Many recent lotteries allow purchasers to select the numbers on the lottery ticket, resulting in the possibility of multiple winners. The first recorded signs of a lottery are keno slips from the Chinese Han Dynasty between 205 and 187 BC; these lotteries are believed to have helped to finance major government projects like the Great Wall of China. From the Chinese "The Book of Songs" comes a reference to a game of chance as "the drawing of wood", which in context appears to describe the drawing of lots; the first known European lotteries were held during the Roman Empire as an amusement at dinner parties. Each guest would receive a ticket, prizes would consist of fancy items such as dinnerware; every ticket holder would be assured of winning something. This type of lottery, was no more than the distribution of gifts by wealthy noblemen during the Saturnalian revelries; the earliest records of a lottery offering tickets for sale is the lottery organized by Roman Emperor Augustus Caesar. The funds were for repairs in the City of Rome, the winners were given prizes in the form of articles of unequal value.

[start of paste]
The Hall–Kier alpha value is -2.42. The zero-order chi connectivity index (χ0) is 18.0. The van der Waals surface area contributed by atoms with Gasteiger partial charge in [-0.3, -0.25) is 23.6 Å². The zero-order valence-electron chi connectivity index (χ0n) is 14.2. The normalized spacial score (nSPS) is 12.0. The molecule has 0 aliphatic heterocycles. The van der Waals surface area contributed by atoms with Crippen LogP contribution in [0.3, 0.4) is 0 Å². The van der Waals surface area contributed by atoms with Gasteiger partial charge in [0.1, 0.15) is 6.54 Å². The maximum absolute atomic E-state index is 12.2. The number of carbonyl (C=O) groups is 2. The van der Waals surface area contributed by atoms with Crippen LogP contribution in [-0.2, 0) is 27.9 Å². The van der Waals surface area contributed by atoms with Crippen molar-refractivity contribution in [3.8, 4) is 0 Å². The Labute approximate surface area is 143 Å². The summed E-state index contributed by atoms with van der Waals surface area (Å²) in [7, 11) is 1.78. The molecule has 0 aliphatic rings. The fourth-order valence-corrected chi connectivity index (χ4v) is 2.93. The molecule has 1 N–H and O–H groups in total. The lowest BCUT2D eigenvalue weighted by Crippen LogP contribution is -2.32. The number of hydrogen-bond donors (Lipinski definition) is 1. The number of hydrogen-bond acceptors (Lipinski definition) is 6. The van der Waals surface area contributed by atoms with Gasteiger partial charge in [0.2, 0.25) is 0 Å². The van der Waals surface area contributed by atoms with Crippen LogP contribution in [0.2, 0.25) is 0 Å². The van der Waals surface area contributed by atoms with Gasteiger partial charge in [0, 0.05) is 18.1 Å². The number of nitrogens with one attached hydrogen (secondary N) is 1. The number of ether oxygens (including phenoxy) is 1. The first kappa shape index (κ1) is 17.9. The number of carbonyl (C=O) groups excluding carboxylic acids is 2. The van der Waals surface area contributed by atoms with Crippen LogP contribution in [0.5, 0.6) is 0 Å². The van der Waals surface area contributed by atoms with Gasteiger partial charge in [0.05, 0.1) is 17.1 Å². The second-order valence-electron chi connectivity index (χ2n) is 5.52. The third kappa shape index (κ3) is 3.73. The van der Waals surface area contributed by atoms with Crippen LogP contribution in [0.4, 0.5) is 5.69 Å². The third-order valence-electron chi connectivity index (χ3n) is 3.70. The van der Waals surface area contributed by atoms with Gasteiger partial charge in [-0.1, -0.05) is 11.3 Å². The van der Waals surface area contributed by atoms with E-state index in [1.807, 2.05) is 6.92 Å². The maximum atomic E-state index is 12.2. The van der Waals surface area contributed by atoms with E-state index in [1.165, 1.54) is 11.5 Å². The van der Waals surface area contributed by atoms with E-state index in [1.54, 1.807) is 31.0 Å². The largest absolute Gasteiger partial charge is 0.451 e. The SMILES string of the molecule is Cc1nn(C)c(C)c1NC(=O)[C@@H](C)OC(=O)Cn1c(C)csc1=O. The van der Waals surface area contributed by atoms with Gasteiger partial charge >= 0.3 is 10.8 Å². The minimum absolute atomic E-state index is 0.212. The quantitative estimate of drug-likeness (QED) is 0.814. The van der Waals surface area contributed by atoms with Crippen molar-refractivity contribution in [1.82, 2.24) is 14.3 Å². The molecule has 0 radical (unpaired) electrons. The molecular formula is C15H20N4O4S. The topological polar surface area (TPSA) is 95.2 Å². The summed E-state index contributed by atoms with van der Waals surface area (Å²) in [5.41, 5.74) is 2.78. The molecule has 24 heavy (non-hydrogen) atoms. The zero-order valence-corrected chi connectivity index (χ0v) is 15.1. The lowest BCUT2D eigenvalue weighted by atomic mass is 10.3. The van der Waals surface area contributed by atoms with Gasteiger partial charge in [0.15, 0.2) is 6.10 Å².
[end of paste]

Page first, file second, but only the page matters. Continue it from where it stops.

The first recorded lotteries to offer tickets for sale with prizes in the form of money were held in the Low Countries in the 15th century. Various towns held public lotteries to raise money for town fortifications, to help the poor; the town records of Ghent and Bruges indicate that lotteries may be older. A record dated 9 May 1445 at L'Ecluse refers to raising funds to build walls and town fortifications, with a lottery of 4,304 tickets and total prize money of 1737 florins. In the 17th century it was quite usual in the Netherlands to organize lotteries to collect money for the poor or in order to raise funds for all kinds of public usages; the lotteries proved popular and were hailed as a painless form of taxation. The Dutch state-owned Staatsloterij is the oldest running lottery; the English word lottery is derived from the Dutch noun "lot" meaning "fate". The first recorded Italian lottery was held on 9 January 1449 in Milan organized by the Golden Ambrosian Republic to finance the war against the Republic of Venice.